At the time, it nearly caused Schröder's center-left coalition of Social Democrats and pacifist Greens to collapse. But both the chancellor and his Greens foreign minister, Joschka Fischer, realized that if Germany were to ever sanction military force, there could be no better reason than to halt the sort of crimes against humanity that the Nazis once committed in the Balkans.
There can be few greater signs of Germany coming to terms with its history than of a democratic government in Berlin willing to put the nation's soldiers in harm's way to keep others from repeating German mistakes.
Continuing down the path
Despite how far Germany has come in 60 years, there is still some way to go, however. Last autumn's regional elections in the eastern state of Saxony did considerable damage to Germany's image after the neo-Nazi NPD party won nearly 10 percent of the vote. The newly-elected NPD representatives then went on to disgrace themselves and the rest of Germany in January by walking out of Saxony's parliament during a moment of silence meant to honor the victims of the Nazis.
Supporters of the far right-wing National Democratic Party NPD walk infront of the Frauenkirche Church of Our Lady and carry flags of their party during their rally through Dresden, eastern Germany, Sunday, Feb. 13, 2005. 60 years ago, on February 13th and 14th, 1945, allied forces air raids on Dresden destroyed the town and left the city in ruins.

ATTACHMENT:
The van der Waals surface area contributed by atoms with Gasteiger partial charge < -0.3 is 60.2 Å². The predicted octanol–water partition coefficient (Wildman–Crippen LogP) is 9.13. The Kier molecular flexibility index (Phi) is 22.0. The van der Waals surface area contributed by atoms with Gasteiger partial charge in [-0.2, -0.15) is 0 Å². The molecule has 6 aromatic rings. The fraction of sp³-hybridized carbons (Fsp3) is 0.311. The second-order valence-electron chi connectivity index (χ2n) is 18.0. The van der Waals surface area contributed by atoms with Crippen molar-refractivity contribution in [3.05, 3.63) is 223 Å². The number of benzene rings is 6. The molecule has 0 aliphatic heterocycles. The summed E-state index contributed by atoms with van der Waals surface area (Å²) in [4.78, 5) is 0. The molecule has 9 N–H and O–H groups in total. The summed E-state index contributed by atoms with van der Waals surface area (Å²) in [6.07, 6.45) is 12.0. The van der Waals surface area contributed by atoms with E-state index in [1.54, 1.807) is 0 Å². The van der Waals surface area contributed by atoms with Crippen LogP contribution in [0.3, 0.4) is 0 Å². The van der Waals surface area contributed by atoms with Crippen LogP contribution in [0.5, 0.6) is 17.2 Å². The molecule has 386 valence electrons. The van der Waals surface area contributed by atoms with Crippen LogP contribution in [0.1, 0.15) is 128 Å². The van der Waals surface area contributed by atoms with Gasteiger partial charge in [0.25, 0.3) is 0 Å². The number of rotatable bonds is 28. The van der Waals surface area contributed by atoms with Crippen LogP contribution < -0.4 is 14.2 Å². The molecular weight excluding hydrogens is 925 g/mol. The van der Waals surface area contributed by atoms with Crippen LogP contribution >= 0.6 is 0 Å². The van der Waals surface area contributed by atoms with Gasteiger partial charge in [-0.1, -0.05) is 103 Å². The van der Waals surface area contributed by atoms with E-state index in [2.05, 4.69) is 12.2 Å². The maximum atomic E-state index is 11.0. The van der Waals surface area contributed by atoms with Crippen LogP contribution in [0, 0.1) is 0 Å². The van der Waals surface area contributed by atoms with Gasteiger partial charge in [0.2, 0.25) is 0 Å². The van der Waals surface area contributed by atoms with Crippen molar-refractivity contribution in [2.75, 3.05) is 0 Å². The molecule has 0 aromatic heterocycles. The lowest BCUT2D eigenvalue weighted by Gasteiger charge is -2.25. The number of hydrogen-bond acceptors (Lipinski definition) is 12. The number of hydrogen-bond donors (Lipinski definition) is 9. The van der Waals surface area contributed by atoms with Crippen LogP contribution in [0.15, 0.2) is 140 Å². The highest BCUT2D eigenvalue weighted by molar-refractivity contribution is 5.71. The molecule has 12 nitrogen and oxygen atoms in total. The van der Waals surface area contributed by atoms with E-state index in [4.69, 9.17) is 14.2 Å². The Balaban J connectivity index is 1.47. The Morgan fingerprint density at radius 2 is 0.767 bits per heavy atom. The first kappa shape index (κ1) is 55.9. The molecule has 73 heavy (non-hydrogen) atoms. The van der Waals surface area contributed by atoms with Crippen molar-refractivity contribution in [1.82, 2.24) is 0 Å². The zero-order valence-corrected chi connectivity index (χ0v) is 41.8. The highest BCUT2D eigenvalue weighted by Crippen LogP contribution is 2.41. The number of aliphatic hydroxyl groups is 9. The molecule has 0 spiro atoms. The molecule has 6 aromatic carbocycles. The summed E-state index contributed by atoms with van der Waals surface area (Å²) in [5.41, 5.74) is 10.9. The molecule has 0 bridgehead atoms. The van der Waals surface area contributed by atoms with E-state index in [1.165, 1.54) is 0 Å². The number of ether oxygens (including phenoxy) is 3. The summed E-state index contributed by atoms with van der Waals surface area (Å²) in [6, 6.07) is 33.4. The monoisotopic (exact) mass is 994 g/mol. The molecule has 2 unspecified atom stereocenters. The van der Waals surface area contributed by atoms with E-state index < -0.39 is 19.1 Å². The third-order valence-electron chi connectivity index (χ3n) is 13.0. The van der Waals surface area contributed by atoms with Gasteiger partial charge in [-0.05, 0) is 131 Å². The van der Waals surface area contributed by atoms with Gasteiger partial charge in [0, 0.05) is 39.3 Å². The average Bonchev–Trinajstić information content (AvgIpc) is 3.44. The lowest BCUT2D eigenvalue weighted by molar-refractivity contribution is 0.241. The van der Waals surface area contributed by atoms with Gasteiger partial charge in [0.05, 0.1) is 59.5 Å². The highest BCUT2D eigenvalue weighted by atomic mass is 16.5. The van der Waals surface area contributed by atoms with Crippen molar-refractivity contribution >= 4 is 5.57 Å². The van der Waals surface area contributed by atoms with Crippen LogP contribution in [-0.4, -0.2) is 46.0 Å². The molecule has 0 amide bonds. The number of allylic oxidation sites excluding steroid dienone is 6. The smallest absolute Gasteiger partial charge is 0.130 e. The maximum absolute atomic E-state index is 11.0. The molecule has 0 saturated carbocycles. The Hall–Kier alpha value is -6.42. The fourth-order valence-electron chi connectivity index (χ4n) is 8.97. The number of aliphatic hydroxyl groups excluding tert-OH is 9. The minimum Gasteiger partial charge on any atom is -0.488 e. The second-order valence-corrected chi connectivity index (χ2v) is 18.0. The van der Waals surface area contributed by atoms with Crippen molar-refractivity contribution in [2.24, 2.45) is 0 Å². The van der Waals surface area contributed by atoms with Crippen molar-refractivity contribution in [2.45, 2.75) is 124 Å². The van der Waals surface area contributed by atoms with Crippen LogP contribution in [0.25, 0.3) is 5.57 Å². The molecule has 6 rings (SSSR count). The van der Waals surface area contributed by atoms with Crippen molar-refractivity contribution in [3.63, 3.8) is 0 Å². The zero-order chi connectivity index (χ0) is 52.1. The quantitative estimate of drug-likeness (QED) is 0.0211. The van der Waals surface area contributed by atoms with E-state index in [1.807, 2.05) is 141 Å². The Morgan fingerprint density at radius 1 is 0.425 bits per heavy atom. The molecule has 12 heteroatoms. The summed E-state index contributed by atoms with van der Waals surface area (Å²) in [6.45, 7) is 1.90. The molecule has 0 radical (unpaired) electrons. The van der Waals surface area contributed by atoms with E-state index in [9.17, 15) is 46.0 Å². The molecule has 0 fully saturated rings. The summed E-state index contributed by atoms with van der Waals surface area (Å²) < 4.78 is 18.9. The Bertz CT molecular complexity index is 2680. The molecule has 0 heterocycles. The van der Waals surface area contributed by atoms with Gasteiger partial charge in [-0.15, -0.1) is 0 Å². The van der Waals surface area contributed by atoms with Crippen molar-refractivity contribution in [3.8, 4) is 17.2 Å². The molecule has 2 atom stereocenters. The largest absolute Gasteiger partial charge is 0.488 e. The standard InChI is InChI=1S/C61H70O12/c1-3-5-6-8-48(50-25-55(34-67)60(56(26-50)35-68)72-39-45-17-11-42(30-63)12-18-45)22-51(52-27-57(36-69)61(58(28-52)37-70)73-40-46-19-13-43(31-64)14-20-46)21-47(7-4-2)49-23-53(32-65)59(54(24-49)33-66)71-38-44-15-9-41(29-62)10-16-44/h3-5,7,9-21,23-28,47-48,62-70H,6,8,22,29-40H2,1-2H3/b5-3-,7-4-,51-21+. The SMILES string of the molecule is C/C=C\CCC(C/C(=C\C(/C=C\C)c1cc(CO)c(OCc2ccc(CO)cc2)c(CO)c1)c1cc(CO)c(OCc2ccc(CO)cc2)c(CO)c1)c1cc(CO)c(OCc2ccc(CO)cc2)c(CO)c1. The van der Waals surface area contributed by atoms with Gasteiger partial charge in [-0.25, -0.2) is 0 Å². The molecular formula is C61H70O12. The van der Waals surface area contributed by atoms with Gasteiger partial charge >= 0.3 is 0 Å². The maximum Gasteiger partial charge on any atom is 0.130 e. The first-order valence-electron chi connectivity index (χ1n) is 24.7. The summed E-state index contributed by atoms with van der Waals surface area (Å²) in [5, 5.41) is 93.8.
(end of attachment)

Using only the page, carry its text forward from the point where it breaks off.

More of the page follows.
As long as Germany's economy remains plagued by weak growth and high unemployment, there will always be the danger of right-wing extremists will playing on peoples' fears for their own gains. But if Germany forever wants to rid itself of political bottom-feeders like the NPD, the country will also have to redefine what it means to be German.
The more conservative parts of Germany society still generally consider being "German" as something defined by ethnicity rather than the more abstract cultural concept of citizenship that America, Britain and France have developed. This is a pity. Modern Germany is a multicultural nation firmly based on the principles of equality, solidarity and tolerance, which could easily apply to first-generation Turkish immigrants as well as Bavarians and Berliners.